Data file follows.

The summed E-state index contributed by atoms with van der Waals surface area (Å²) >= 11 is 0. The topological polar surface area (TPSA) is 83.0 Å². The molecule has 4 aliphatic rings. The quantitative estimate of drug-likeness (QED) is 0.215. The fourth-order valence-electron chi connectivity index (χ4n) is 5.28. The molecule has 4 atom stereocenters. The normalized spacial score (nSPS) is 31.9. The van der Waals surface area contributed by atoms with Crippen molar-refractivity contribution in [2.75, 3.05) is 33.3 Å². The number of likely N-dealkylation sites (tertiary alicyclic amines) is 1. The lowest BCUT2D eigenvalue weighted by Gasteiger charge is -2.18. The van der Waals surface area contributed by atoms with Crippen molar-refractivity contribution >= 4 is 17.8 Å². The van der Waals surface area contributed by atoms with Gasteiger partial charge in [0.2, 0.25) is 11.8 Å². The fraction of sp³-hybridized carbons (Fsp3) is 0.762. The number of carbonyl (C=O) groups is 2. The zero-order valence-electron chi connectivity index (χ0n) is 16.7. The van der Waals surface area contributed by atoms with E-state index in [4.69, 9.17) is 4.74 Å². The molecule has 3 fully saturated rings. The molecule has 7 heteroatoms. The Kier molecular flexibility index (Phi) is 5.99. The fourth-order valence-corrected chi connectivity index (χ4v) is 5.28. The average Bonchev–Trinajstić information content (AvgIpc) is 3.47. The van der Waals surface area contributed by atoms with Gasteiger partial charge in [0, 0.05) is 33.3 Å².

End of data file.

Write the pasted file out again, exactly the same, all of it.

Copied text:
The summed E-state index contributed by atoms with van der Waals surface area (Å²) >= 11 is 0. The topological polar surface area (TPSA) is 83.0 Å². The molecule has 4 aliphatic rings. The quantitative estimate of drug-likeness (QED) is 0.215. The fourth-order valence-electron chi connectivity index (χ4n) is 5.28. The molecule has 4 atom stereocenters. The normalized spacial score (nSPS) is 31.9. The van der Waals surface area contributed by atoms with Crippen molar-refractivity contribution in [2.75, 3.05) is 33.3 Å². The number of likely N-dealkylation sites (tertiary alicyclic amines) is 1. The lowest BCUT2D eigenvalue weighted by Gasteiger charge is -2.18. The van der Waals surface area contributed by atoms with Crippen molar-refractivity contribution >= 4 is 17.8 Å². The van der Waals surface area contributed by atoms with Gasteiger partial charge in [0.2, 0.25) is 11.8 Å². The fraction of sp³-hybridized carbons (Fsp3) is 0.762. The number of carbonyl (C=O) groups is 2. The zero-order valence-electron chi connectivity index (χ0n) is 16.7. The van der Waals surface area contributed by atoms with E-state index in [4.69, 9.17) is 4.74 Å². The molecule has 3 fully saturated rings. The molecule has 7 heteroatoms. The Kier molecular flexibility index (Phi) is 5.99. The fourth-order valence-corrected chi connectivity index (χ4v) is 5.28. The average Bonchev–Trinajstić information content (AvgIpc) is 3.47. The van der Waals surface area contributed by atoms with Gasteiger partial charge in [0, 0.05) is 33.3 Å².